Bikers in leather jackets cluster in a circle outside Coconuts Comedy Club. Heads bent, eyes closed, they stand shoulder to shoulder in prayer as a flock of motorcycles fills the parking lot. The prayer ends, and each extends an arm toward the center of the circle, their tattoos blending into a patch of blue ink. "One, two, three, saloon," they cry, raising their hands to the heavens. Then they head inside the comedy club to join the rest of Salvation Saloon's congregation for church services. The Salvation Saloon, a mainly biker church that gathers for fellowship each Sunday in Clearwater, shatters the bad-boy biker stereotype, proving that religious services don't always need to be traditional. Paul White of Palm Harbor believes the Salvation Saloon was a vision God sent him at a young age. The 47-year-old founder and pastor of the ministry never felt he fit in at conventional, mainstream churches. In 2004 White, a biker himself, started traveling to bars across Florida on Sunday mornings to spread the Gospel to bikers searching for a place to belong.
"If they weren't going to go to a traditional church, then we felt like, well, we'll take it to them," White said.
A comedian joined the outreach, breaking the ice for even the most apprehensive bikers. It wasn't long before the ministry took root. Two years later, the Salvation Saloon began holding weekly services.
Shelly Robinson of Largo has been riding her Yamaha motorcycle to the services for about a year. A friend handed her a church flier when she was going through a divorce. Robinson, 49, enjoys the non-denominational, nontraditional services.
"The word is the same," she said, "but the delivery system is different."
On a recent Sunday morning at Coconuts Comedy Club, the Salvation Saloon is packed. People in leather vests and blue jeans hug one another warmly and slide behind the bar tables facing the wooden stage where a worship band, the Posse, is warming up.
The Posse kicks off the service with a handful of songs. White strums on an electric guitar next to a beefy man in a leather vest puffing into a harmonica. People wave their arms in the air as rock and blues fill the room.
White understands not everyone is accepting of the church. He has heard of other churches that criticize the Salvation Saloon, yet have never been to a service.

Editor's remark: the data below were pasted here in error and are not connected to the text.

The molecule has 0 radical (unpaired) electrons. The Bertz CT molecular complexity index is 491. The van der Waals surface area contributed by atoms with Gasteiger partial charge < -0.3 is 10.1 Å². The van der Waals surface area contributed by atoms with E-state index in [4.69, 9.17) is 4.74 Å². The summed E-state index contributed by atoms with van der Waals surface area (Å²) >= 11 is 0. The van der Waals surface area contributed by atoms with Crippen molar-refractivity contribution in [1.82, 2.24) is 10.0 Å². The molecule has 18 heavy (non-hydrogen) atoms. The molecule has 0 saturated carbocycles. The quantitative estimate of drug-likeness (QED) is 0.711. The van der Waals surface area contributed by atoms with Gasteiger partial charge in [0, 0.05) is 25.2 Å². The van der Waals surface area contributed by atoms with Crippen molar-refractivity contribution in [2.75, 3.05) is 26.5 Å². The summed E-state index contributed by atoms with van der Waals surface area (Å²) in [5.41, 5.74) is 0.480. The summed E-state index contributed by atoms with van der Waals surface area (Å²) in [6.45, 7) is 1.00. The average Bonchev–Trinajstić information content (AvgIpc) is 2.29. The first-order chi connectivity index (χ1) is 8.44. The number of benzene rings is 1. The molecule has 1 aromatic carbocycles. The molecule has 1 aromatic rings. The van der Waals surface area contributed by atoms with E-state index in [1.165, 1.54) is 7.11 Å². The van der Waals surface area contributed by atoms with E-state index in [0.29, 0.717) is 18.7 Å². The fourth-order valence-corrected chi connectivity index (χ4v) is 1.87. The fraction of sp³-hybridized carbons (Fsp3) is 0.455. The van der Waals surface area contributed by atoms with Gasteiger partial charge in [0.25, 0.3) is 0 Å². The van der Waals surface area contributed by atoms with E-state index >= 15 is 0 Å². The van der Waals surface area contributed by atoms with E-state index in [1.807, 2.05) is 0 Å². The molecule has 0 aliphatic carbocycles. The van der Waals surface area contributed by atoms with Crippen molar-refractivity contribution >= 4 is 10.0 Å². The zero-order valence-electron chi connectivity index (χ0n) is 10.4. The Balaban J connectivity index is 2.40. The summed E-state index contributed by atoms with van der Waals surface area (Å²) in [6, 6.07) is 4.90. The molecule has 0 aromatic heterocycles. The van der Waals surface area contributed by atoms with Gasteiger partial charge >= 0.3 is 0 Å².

"I think they just look at the name sometimes and assume that we're this creepy church that meets in a bar and that we're drinking as we're worshiping God," he said. "That's a misconception. There's no drinking allowed at our services."
The Saloonatics, as they call themselves, have expanded to nearly 150 members. The oldest is nearing her 100th birthday; the youngest is in diapers.
Through word of mouth, more nonbikers have joined the Salvation Saloon. White estimates that the church is composed of 60 percent bikers and 40 percent nonbikers.
"It's really turned into something that appeals to everybody," White said.
Carl DiVito, 58, doesn't own a motorcycle but joins his fellow Saloonatics for service each Sunday.
"They believe in take you as you are," said the Clearwater resident.
Halfway through the service a motorcycle helmet is passed around for the collection.
All eyes are on White as he hops onto a bar stool to preach.
"We're kind of like the Blues Brothers," he says to the congregation in a thick Boston accent. "We're all on a mission from God."
Bill Walch of New Port Richey is just one of Salvation Saloon's staff members on a mission. The tattooed 54-year-old travels with the church's prison ministry, telling his story of redemption to inmates. Walch, like many of the staff, has done prison time and found a home at Salvation Saloon.
"The love I felt when I walked in was so thick I could cut it with a knife," Walch said.
The service ends with a prayer. Some Saloonatics mingle over coffee. Others, seated on their Harleys, embrace before they part ways for the week.
"I think they just look at the name sometimes and assume that we're this creepy church that meets in a bar and that we're drinking as we're worshipping God. That's a misconception. There's no drinking allowed at our services."
Pastor Paul White